A video appeared online showing a father bashing his son’s toy in order to get him to eat. The father might have thought himself smart for using such a method.
But internet users found his technique shocking, disgusting, and traumatic. This method of terrorising children to make them behave is very harmful and also a form of child abuse.
The use of fear as a corrective measure is commonly practiced among African parents. Most parents believe it to be the most effective method of parenting. So, it is neither rare nor a shocking sight to see a parent spanking a child down an African street. If anything people would be impressed by such a level of discipline.
It doesn’t stop there though.
Most African adults and children have had to endure threats from their parents all their lives. From the threats of confiscating toys to threats of withdrawing food. Some even go to the extent of threatening to stop paying their children’s school fees until they behaved.
Yet of all the disciplinary measures used by parents in Africa, the most barbaric is the one where they use pepper on children’s private parts for little wrongdoings.
Does terrorising children to make them behave work?
Africa parents use fear as a corrective measure because they genuinely think it works. They’ve experienced the same treatment from their own parents. Lacking the self-awareness to see how it affected them, they draw from their experience to bring up their own children.
But, if parents in Africa would pause and reflect on their own upbringing, they would most likely find that fear as a tool of correction doesn’t really work. Eight out of nine times they didn’t do as their own parents instructed despite the threats and the fear of lashing. Instead, they went ahead and did what they wanted in secret.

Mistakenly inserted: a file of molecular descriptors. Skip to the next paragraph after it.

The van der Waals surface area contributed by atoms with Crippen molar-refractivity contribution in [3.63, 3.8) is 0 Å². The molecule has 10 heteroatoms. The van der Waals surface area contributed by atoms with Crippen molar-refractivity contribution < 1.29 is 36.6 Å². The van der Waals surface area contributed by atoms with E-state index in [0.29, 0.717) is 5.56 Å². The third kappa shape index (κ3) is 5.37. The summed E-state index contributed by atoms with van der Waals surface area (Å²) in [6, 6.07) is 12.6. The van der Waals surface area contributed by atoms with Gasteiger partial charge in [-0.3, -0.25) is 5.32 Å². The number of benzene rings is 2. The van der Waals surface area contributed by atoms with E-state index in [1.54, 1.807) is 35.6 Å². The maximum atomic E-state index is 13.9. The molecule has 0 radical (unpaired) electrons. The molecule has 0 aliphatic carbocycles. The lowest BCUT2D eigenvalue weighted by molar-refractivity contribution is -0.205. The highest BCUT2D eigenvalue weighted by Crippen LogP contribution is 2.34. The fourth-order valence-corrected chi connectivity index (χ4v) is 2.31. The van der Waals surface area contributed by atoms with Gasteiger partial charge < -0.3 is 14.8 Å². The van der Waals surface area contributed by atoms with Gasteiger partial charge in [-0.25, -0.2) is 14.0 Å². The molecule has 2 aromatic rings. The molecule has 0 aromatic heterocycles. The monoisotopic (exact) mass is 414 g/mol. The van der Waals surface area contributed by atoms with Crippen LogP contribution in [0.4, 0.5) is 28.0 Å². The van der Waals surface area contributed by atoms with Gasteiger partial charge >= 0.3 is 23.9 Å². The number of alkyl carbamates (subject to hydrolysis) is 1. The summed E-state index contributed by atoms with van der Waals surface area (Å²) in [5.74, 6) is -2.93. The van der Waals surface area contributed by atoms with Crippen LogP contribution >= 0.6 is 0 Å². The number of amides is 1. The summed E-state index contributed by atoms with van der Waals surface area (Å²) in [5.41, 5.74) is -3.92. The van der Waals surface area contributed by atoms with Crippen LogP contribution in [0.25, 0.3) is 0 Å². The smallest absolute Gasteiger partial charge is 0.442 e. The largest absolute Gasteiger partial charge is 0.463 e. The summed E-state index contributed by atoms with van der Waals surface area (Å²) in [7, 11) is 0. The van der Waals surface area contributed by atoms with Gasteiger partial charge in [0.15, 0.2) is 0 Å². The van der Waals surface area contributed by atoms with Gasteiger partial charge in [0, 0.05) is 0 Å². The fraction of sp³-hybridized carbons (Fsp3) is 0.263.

How does terrorising children to make them behave affect them?
Fear is hardly a productive emotion. It doesn’t breed love or respect. And no parent would want their children to not love and respect them. These are some negative effects of terrorising children.
It causes psychological distress to kids
A 2013 study by Elizabeth Gershoff and her team reviewed the previous two decades of research and confirmed that children whose parents beat them are more likely to exhibit depression, anxiety, drug use, and aggression as they get older. Children who have suffered more severe corporal punishment have been shown to have less gray matter in their frontal cortex, and to have amygdalas that are more hyper-vigilant.
Fear alienates you from your children
A lot of African adults love and respect their parents out of duty. This is mainly due to the kind of relationship they had with parents growing up. In fact, they can’t wait to move out and start living alone. Parents then have to resort to begging for a visit to no avail.
You would end up raising bullies
Children are little sensitive things. They pick up on the way you treat them using anger and fear.
This will not only ruin your relationship with them, but it will also have a negative effect on future relationships with other people. They will turn to bullying every time they run into conflict.
How can African parents raise well-rounded children?
Discipline is an important aspect of a child’s upbringing. Sometimes you end up scaring your children while trying to be strict. So how can you teach manners without using fear?
The answer is to be their model. Talk to them with respect as you would an adult. Learn to say please when you need them to do something for you. Apologize when you’re wrong. Never raise your voice at your spouse. Not only your spouse but even the lowest in society. Children learn faster from observing your actions.
This article was first published on AfricaParent.com
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